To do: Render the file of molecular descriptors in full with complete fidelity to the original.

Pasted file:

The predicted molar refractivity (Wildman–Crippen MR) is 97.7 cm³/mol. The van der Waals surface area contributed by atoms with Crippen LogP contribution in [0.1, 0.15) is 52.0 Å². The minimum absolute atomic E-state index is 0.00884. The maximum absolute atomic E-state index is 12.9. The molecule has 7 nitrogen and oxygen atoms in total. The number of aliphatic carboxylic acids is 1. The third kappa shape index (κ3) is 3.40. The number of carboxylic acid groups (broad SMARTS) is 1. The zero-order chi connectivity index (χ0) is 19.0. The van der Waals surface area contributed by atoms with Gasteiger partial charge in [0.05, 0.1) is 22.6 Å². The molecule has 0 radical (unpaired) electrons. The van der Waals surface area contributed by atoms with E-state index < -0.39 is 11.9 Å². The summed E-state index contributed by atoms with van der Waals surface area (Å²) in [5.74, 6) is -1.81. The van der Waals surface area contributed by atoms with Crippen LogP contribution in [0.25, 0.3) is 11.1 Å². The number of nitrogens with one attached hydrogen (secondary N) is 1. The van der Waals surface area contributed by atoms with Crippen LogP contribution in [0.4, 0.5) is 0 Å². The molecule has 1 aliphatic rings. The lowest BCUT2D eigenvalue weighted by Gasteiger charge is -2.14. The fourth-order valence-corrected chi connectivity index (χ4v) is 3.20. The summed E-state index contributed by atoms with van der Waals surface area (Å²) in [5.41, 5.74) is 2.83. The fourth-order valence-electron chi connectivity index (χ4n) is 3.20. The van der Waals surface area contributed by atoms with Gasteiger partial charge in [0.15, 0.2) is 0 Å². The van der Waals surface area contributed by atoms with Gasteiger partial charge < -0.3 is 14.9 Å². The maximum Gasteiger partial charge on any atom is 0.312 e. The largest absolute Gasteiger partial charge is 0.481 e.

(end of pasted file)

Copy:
The predicted molar refractivity (Wildman–Crippen MR) is 97.7 cm³/mol. The van der Waals surface area contributed by atoms with Crippen LogP contribution in [0.1, 0.15) is 52.0 Å². The minimum absolute atomic E-state index is 0.00884. The maximum absolute atomic E-state index is 12.9. The molecule has 7 nitrogen and oxygen atoms in total. The number of aliphatic carboxylic acids is 1. The third kappa shape index (κ3) is 3.40. The number of carboxylic acid groups (broad SMARTS) is 1. The zero-order chi connectivity index (χ0) is 19.0. The van der Waals surface area contributed by atoms with Gasteiger partial charge in [0.05, 0.1) is 22.6 Å². The molecule has 0 radical (unpaired) electrons. The van der Waals surface area contributed by atoms with E-state index < -0.39 is 11.9 Å². The summed E-state index contributed by atoms with van der Waals surface area (Å²) in [5.74, 6) is -1.81. The van der Waals surface area contributed by atoms with Crippen LogP contribution in [0.25, 0.3) is 11.1 Å². The number of nitrogens with one attached hydrogen (secondary N) is 1. The van der Waals surface area contributed by atoms with Crippen LogP contribution in [0.4, 0.5) is 0 Å². The molecule has 1 aliphatic rings. The lowest BCUT2D eigenvalue weighted by Gasteiger charge is -2.14. The fourth-order valence-corrected chi connectivity index (χ4v) is 3.20. The summed E-state index contributed by atoms with van der Waals surface area (Å²) in [5.41, 5.74) is 2.83. The fourth-order valence-electron chi connectivity index (χ4n) is 3.20. The van der Waals surface area contributed by atoms with Gasteiger partial charge in [0.15, 0.2) is 0 Å². The van der Waals surface area contributed by atoms with Gasteiger partial charge < -0.3 is 14.9 Å². The maximum Gasteiger partial charge on any atom is 0.312 e. The largest absolute Gasteiger partial charge is 0.481 e.